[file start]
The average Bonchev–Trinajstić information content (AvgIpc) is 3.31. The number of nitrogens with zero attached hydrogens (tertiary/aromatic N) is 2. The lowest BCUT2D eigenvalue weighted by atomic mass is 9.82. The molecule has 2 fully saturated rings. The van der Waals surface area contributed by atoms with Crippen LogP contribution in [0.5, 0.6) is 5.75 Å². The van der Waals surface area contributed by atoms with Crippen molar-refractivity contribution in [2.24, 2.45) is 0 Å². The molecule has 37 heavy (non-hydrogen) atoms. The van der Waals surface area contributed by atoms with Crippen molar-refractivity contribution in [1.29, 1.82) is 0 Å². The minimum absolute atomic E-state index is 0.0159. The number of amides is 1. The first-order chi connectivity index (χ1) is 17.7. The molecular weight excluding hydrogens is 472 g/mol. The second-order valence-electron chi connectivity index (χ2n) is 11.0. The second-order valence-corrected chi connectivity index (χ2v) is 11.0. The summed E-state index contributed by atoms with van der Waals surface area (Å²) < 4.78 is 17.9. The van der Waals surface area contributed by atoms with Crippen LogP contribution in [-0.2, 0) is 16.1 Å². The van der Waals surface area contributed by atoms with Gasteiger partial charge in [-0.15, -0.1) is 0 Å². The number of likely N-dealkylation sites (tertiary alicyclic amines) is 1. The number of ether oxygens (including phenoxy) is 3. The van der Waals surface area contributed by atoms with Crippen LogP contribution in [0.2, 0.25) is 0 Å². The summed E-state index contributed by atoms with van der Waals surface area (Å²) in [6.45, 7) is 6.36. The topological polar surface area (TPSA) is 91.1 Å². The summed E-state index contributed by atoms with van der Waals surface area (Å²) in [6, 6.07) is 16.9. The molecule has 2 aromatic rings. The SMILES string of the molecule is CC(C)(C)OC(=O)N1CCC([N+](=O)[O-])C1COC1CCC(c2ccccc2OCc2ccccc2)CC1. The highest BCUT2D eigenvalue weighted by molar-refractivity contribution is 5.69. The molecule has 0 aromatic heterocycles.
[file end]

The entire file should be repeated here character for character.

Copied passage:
The average Bonchev–Trinajstić information content (AvgIpc) is 3.31. The number of nitrogens with zero attached hydrogens (tertiary/aromatic N) is 2. The lowest BCUT2D eigenvalue weighted by atomic mass is 9.82. The molecule has 2 fully saturated rings. The van der Waals surface area contributed by atoms with Crippen LogP contribution in [0.5, 0.6) is 5.75 Å². The van der Waals surface area contributed by atoms with Crippen molar-refractivity contribution in [2.24, 2.45) is 0 Å². The molecule has 37 heavy (non-hydrogen) atoms. The van der Waals surface area contributed by atoms with Crippen molar-refractivity contribution in [1.29, 1.82) is 0 Å². The minimum absolute atomic E-state index is 0.0159. The number of amides is 1. The first-order chi connectivity index (χ1) is 17.7. The molecular weight excluding hydrogens is 472 g/mol. The second-order valence-electron chi connectivity index (χ2n) is 11.0. The second-order valence-corrected chi connectivity index (χ2v) is 11.0. The summed E-state index contributed by atoms with van der Waals surface area (Å²) < 4.78 is 17.9. The van der Waals surface area contributed by atoms with Crippen LogP contribution in [-0.2, 0) is 16.1 Å². The van der Waals surface area contributed by atoms with Gasteiger partial charge in [-0.15, -0.1) is 0 Å². The number of likely N-dealkylation sites (tertiary alicyclic amines) is 1. The number of ether oxygens (including phenoxy) is 3. The van der Waals surface area contributed by atoms with Crippen LogP contribution in [0.2, 0.25) is 0 Å². The summed E-state index contributed by atoms with van der Waals surface area (Å²) in [6.45, 7) is 6.36. The topological polar surface area (TPSA) is 91.1 Å². The summed E-state index contributed by atoms with van der Waals surface area (Å²) in [6, 6.07) is 16.9. The molecule has 2 aromatic rings. The SMILES string of the molecule is CC(C)(C)OC(=O)N1CCC([N+](=O)[O-])C1COC1CCC(c2ccccc2OCc2ccccc2)CC1. The highest BCUT2D eigenvalue weighted by molar-refractivity contribution is 5.69. The molecule has 0 aromatic heterocycles.